Among all of the banners, chanting and furor there was a “Wenger Out” placard being held proudly. Does this mean we will now see “Trump Out” banners at the Emirates Stadium?

See below.

Wayne Shaw resigns amid pie-eating scandal

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The legend of Wayne Shaw is no more.

[ MORE: Shaw investigated for stunt

On Tuesday, less than 24 hours after non-league club Sutton United met Arsenal in the fifth round of the FA Cup, Shaw resigned as their goalkeeper and goalkeeping coach.

Shaw, 46, caused headlines around the world when the 280-pound goalkeeper was shown on TV eating a pie during the second half of Sutton’s 2-0 defeat to the Premier League side.

Now, it appears that the incident was something more sinister.

Both the FA and the UK Gambling Commission are investigating the stunt as bookmakers Sun Bets had offered 8-1 odds for Shaw to eat a pie during the game. Shaw had admitted he knew about the bet and thought he would do it for “a bit of banter” adding that “a few of the lads said to me earlier on, ‘What is going on with the 8-1 about eating a pie?’ I said, ‘I don’t know, I’ve eaten nothing all day, so I might give it a go later on.'”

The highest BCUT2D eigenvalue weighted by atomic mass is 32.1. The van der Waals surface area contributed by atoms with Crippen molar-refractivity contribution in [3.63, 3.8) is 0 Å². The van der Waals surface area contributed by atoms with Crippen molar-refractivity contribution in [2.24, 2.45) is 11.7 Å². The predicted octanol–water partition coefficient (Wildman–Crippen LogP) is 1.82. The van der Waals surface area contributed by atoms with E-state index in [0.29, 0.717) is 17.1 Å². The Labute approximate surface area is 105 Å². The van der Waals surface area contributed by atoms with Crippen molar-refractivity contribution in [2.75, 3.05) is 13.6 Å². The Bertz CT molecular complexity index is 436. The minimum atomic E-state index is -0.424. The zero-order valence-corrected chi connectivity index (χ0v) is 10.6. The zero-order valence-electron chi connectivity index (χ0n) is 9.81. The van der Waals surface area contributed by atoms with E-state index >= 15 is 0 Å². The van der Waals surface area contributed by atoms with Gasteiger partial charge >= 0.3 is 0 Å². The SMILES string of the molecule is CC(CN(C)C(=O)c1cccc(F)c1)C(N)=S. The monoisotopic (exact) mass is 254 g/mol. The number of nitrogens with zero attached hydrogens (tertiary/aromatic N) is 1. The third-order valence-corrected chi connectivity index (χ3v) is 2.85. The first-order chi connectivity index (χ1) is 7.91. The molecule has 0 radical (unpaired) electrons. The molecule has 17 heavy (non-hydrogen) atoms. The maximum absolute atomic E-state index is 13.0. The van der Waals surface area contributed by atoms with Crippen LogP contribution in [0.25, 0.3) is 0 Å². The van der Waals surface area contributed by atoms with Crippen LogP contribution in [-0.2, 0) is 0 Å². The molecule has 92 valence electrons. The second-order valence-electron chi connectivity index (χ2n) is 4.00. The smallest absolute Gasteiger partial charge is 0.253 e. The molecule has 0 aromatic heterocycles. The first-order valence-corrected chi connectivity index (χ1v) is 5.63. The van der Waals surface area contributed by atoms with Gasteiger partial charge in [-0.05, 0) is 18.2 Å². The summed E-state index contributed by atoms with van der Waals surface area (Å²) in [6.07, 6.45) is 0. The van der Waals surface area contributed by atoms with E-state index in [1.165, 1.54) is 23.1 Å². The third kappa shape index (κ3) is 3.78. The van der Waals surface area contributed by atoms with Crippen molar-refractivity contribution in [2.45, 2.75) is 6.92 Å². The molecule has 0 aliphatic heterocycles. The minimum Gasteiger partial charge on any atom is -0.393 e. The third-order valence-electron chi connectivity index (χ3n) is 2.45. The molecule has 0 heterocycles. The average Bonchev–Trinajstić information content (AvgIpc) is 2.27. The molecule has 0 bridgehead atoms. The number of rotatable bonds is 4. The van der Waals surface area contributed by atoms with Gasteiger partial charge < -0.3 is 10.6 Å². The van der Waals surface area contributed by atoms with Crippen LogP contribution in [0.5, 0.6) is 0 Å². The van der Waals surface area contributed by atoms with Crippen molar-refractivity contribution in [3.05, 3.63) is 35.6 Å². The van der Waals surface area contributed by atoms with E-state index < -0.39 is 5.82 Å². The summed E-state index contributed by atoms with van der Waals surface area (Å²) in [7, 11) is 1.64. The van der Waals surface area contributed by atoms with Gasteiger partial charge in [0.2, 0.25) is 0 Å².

Speaking to Sky Sports on Tuesday a sad and disappointed Sutton manager, Paul Doswell, explained that Shaw offered his resignation and has left the club.

“It’s been very disappointing,” Doswell said. “I woke up this morning to this storm of criticism. It’s something we’ve dealt with quickly at the club. Wayne himself has offered his resignation to the chairman this afternoon and that’s been accepted. It’s a very sad end to what was a good story.”